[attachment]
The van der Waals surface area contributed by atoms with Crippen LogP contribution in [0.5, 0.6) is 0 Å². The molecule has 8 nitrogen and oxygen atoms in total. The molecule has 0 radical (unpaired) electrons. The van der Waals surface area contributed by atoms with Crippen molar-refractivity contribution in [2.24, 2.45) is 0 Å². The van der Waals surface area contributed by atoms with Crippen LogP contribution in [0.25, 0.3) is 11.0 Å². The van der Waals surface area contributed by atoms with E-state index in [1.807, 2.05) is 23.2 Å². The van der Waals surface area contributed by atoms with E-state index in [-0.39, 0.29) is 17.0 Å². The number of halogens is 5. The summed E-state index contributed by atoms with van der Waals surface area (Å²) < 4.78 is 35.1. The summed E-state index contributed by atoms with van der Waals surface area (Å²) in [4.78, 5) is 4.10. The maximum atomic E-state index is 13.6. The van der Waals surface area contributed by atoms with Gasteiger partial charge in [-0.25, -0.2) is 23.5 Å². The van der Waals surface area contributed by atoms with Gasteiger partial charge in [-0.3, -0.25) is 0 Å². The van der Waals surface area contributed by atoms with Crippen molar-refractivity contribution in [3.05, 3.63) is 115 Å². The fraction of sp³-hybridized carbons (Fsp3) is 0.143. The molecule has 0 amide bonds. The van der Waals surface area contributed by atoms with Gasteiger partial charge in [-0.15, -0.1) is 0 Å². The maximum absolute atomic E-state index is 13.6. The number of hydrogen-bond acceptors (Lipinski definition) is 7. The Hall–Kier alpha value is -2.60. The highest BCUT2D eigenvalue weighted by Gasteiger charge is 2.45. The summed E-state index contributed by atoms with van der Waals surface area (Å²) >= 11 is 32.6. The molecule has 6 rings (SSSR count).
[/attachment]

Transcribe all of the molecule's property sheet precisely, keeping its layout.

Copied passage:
The van der Waals surface area contributed by atoms with Crippen LogP contribution in [0.5, 0.6) is 0 Å². The molecule has 8 nitrogen and oxygen atoms in total. The molecule has 0 radical (unpaired) electrons. The van der Waals surface area contributed by atoms with Crippen molar-refractivity contribution in [2.24, 2.45) is 0 Å². The van der Waals surface area contributed by atoms with Crippen LogP contribution in [0.25, 0.3) is 11.0 Å². The van der Waals surface area contributed by atoms with E-state index in [1.807, 2.05) is 23.2 Å². The van der Waals surface area contributed by atoms with E-state index in [-0.39, 0.29) is 17.0 Å². The number of halogens is 5. The summed E-state index contributed by atoms with van der Waals surface area (Å²) < 4.78 is 35.1. The summed E-state index contributed by atoms with van der Waals surface area (Å²) in [4.78, 5) is 4.10. The maximum atomic E-state index is 13.6. The van der Waals surface area contributed by atoms with Gasteiger partial charge in [-0.25, -0.2) is 23.5 Å². The van der Waals surface area contributed by atoms with Gasteiger partial charge in [-0.3, -0.25) is 0 Å². The van der Waals surface area contributed by atoms with Crippen molar-refractivity contribution in [3.05, 3.63) is 115 Å². The fraction of sp³-hybridized carbons (Fsp3) is 0.143. The molecule has 0 amide bonds. The van der Waals surface area contributed by atoms with Gasteiger partial charge in [-0.15, -0.1) is 0 Å². The maximum absolute atomic E-state index is 13.6. The number of hydrogen-bond acceptors (Lipinski definition) is 7. The Hall–Kier alpha value is -2.60. The highest BCUT2D eigenvalue weighted by Gasteiger charge is 2.45. The summed E-state index contributed by atoms with van der Waals surface area (Å²) >= 11 is 32.6. The molecule has 6 rings (SSSR count).